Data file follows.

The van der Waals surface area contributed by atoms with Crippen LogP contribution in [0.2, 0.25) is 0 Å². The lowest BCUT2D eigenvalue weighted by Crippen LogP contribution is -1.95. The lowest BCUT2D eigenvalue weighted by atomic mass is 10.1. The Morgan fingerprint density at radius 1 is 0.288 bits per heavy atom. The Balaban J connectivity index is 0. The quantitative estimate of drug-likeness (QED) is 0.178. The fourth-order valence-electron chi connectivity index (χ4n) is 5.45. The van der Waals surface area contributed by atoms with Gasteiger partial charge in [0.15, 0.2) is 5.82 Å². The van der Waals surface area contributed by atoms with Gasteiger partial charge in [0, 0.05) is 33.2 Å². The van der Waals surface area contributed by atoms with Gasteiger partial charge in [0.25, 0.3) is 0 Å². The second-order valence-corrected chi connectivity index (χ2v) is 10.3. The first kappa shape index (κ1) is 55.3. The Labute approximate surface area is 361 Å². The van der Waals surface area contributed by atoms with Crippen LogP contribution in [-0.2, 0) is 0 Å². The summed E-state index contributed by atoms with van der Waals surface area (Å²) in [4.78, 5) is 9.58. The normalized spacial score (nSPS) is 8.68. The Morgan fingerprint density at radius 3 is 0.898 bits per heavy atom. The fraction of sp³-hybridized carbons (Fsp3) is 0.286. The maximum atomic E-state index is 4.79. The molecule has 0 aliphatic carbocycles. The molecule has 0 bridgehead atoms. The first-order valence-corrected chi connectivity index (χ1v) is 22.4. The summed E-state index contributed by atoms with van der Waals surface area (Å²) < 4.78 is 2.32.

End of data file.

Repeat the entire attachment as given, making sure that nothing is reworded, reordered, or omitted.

The van der Waals surface area contributed by atoms with Crippen LogP contribution in [0.2, 0.25) is 0 Å². The lowest BCUT2D eigenvalue weighted by Crippen LogP contribution is -1.95. The lowest BCUT2D eigenvalue weighted by atomic mass is 10.1. The Morgan fingerprint density at radius 1 is 0.288 bits per heavy atom. The Balaban J connectivity index is 0. The quantitative estimate of drug-likeness (QED) is 0.178. The fourth-order valence-electron chi connectivity index (χ4n) is 5.45. The van der Waals surface area contributed by atoms with Gasteiger partial charge in [0.15, 0.2) is 5.82 Å². The van der Waals surface area contributed by atoms with Gasteiger partial charge in [0, 0.05) is 33.2 Å². The van der Waals surface area contributed by atoms with Gasteiger partial charge in [0.25, 0.3) is 0 Å². The second-order valence-corrected chi connectivity index (χ2v) is 10.3. The first kappa shape index (κ1) is 55.3. The Labute approximate surface area is 361 Å². The van der Waals surface area contributed by atoms with Crippen LogP contribution in [-0.2, 0) is 0 Å². The summed E-state index contributed by atoms with van der Waals surface area (Å²) in [4.78, 5) is 9.58. The normalized spacial score (nSPS) is 8.68. The Morgan fingerprint density at radius 3 is 0.898 bits per heavy atom. The fraction of sp³-hybridized carbons (Fsp3) is 0.286. The maximum atomic E-state index is 4.79. The molecule has 0 aliphatic carbocycles. The molecule has 0 bridgehead atoms. The first-order valence-corrected chi connectivity index (χ1v) is 22.4. The summed E-state index contributed by atoms with van der Waals surface area (Å²) < 4.78 is 2.32.